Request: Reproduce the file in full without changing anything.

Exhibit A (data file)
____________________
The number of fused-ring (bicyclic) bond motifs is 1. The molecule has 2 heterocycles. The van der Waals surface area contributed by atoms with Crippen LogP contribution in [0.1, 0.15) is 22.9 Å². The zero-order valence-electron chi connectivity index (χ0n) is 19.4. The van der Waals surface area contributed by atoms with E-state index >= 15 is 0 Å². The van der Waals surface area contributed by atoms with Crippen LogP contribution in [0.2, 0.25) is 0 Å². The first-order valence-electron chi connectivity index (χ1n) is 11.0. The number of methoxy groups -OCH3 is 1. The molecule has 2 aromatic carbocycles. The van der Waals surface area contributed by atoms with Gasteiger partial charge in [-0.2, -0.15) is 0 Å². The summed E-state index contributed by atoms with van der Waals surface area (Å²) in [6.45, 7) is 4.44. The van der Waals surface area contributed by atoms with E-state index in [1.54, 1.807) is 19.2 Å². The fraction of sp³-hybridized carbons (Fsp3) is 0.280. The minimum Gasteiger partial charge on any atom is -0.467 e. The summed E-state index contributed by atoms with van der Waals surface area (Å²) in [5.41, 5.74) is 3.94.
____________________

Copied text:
The number of fused-ring (bicyclic) bond motifs is 1. The molecule has 2 heterocycles. The van der Waals surface area contributed by atoms with Crippen LogP contribution in [0.1, 0.15) is 22.9 Å². The zero-order valence-electron chi connectivity index (χ0n) is 19.4. The van der Waals surface area contributed by atoms with E-state index >= 15 is 0 Å². The van der Waals surface area contributed by atoms with Crippen LogP contribution in [0.2, 0.25) is 0 Å². The first-order valence-electron chi connectivity index (χ1n) is 11.0. The number of methoxy groups -OCH3 is 1. The molecule has 2 aromatic carbocycles. The van der Waals surface area contributed by atoms with Gasteiger partial charge in [-0.2, -0.15) is 0 Å². The summed E-state index contributed by atoms with van der Waals surface area (Å²) in [6.45, 7) is 4.44. The van der Waals surface area contributed by atoms with E-state index in [1.54, 1.807) is 19.2 Å². The fraction of sp³-hybridized carbons (Fsp3) is 0.280. The minimum Gasteiger partial charge on any atom is -0.467 e. The summed E-state index contributed by atoms with van der Waals surface area (Å²) in [5.41, 5.74) is 3.94.